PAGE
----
13 Ways To Break Free Of Shyness — Before You Steal Harry Potter’s Invisibility Cloak

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Afflicted with shyness

When he was young, Robert, my older brother, was so painfully shy he couldn’t bear people looking at him. It was fashionable for women to wear coats that fitted snugly at the top, flowing out towards the hemline. If anyone spoke to Robert, he’d use Mom’s coat like Harry Potter’s invisibility cloak. Robert as a youngsterHe’d lift Mom’s coat and hide underneath it until the person had gone — or Mom forced him out of hiding!

Fortunately, Robert is no longer shy. I’m not sure whether this was because fashions changed, or he just grew too big to fit underneath Mom’s coat!

Do you suffer from shyness?

Many people can recall experiences of feeling shy; perhaps feeling discomfort in a room full of unknown people, the first day in a new job, a first date, etc.

Symptoms of shyness include fear in social situations, inhibitions, worrying about people’s impressions of you, as well as feelings of anxiety.

But the self-application of the label “I am shy” can be extremely debilitating

People who consider themselves shy often believe they’re stuck with being shy.

However, shyness is not a ‘condition’, but behaviours that result from an individual’s thinking patterns.

Maybe you are happy with your shyness

If you consider yourself a ‘shy person’ — are you happy with this label? This is a serious question because often being shy can have many secondary gains that make it worthwhile to remain shy. If others consider you shy, they might not expect you to contribute to discussions — and that allows you to sit on the sidelines. It forces other people to engage you in conversation, so you don’t have to take the initiative.

If you think about it, there might be other gains from being shy. So, if you’re happy with your shyness, my suggestion is that you embrace it wholeheartedly.

Being shy doesn’t mean you can’t experience great relationships or outstanding work achievements.

However, if you want to get over your shyness, here are some ways to begin that change.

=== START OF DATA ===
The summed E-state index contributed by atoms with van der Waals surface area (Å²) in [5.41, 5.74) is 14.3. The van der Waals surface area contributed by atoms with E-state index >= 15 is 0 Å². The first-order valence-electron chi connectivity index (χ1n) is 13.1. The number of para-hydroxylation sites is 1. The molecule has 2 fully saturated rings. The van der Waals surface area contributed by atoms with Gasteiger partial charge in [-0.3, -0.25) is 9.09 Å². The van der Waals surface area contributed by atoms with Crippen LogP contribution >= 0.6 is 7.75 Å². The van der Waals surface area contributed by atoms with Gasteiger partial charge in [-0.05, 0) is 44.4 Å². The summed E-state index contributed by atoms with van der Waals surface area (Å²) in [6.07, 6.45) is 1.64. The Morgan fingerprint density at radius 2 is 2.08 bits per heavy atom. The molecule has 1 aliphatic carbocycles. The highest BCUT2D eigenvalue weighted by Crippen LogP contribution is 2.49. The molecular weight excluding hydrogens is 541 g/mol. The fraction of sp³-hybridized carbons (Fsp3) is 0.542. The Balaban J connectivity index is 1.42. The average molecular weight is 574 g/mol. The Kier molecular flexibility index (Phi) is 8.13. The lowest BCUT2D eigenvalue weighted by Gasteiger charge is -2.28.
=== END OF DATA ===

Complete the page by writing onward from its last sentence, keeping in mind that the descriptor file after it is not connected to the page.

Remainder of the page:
I recommend starting with number one and working your way through the whole list:

1. Stop telling yourself you’re shy

Instead, remind yourself of times when you weren’t shy; counter-examples. Recall times you’ve been able to say what you wanted to say in a way that was comfortable. Analyse those occasions to determine what made you were doing or saying that lead to the feeling of comfort. Then do more of those.

2. Look at people

When you’re out, glance up rather than at the ground. Look at people’s faces. Smile and say ‘hello.’ The worst thing that can happen is that they respond! Even if they ignore you; you won’t turn into a warty, black toad. Whatever their reason for not responding, you can almost guarantee that it’s got nothing to do with you! After you’ve smiled and said ‘hello’, congratulate yourself for having taken this step, notice how good that burst of confidence is, and anchor it (see step 3).

3. Learn how to manage your emotional state with an anchor

This is a genuinely useful, simple, and effective technique. By learning how to manage your emotional state, you can be your best more often. Click here to learn how to do it.

You can’t experience confidence and shyness at the same time — unless you want to be confident in your shyness!

You could also anchor a sense of high self-esteem.

4. Realise that individuals you don’t know, don’t honestly care about you

Sorry, but they care about themselves. As Andre Dubus said,

“Shyness has a strange element of narcissism, a belief that how we look, how we perform, is truly important to other people.”

It’s not! And that should make you feel more liberated already!

5. Stop talking to yourself and start talking to others!

If you are shy, there’s a good chance you spend a lot of time talking to yourself. Your internal conversation may go something like this: “Those people are so smart, confident, outgoing etc, what could I possibly contribute to the conversation? I’ve got nothing to say. I don’t lead a very exciting life. People will think I’m an idiot!” etc, etc.

Not only will you lose track of the conversation because of your own internal drivel, but the quality of your self-talk will affect your confidence (see articles: Negative Self-Talk: How to Stop it and Start Feeling Better and How Words Affect Your Health)